As a white woman, it made me see much better how not to equate privilege with guilt only, but responsibility and agency. 

By Kwame Anthony Appiah,

Why should I read it?

3 authors picked The Lies That Bind as one of their favorite books, and they share why you should read it.

What is this book about?

Who do you think you are? That's a question bound up in another: What do you think you are? Gender. Religion. Race. Nationality. Class. Culture. Such affiliations give contours to our sense of self, and shape our polarized world. Yet the collective identities they spawn are riddled with contradictions, and cratered with falsehoods.

Kwame Anthony Appiah's The Lies That Bind is an incandescent exploration of the nature and history of the identities that define us. It challenges our assumptions about how identities work. We all know there are conflicts between identities, but Appiah shows how identities are created by conflict.…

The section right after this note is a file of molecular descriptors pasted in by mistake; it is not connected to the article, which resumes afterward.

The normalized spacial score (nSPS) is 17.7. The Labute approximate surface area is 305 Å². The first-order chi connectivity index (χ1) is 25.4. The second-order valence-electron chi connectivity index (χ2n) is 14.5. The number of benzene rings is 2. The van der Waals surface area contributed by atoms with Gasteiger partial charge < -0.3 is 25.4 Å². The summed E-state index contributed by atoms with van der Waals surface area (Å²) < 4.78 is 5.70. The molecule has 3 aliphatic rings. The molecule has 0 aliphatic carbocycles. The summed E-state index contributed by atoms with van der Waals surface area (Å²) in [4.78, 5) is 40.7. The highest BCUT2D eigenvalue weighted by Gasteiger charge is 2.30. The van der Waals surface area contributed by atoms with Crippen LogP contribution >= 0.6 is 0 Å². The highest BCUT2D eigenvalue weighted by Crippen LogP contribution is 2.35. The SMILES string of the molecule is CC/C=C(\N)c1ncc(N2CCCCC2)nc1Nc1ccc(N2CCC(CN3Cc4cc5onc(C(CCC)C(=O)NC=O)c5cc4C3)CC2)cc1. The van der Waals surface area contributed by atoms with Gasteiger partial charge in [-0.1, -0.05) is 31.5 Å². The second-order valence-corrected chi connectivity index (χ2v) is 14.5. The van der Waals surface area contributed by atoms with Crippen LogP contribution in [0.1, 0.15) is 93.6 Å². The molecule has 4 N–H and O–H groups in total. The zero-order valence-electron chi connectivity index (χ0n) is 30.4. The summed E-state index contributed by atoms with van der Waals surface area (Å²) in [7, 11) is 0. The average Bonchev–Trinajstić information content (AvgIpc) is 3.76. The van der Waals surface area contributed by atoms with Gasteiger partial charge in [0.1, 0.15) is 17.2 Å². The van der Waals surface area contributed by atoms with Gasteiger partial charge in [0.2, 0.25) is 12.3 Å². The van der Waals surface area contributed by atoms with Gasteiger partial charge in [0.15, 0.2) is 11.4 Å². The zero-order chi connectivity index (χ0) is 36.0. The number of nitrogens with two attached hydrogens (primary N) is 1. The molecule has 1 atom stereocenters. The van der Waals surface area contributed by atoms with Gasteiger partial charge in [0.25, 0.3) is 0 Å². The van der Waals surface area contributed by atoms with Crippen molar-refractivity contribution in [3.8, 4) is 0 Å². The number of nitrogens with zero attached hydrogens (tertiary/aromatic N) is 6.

Book cover of In the Name of Identity: Violence and the Need to Belong

Uzi Rabi Author Of The Return of the Past: State, Identity, and Society in the Post-Arab Spring Middle East

From my list on political identity and divisions.

Why am I passionate about this?

I am the Director of the Moshe Dayan Center for Middle Eastern and African Studies at Tel Aviv University. My interest lies in modern history and evolution of states and societies in the Middle East: Iranian- Arab relations, oil and politics, and Sunni- Shi’i dynamics. It is a particularly important period in time for the Middle East as there is a changing paradigm of geopolitics in the region. During the course of the last decade, we have seen repercussions of the Arab Spring, withdrawal of US troops from the region and signing of the Abraham Accords. I follow these developments and frequently provide expert commentary and analysis in various forums.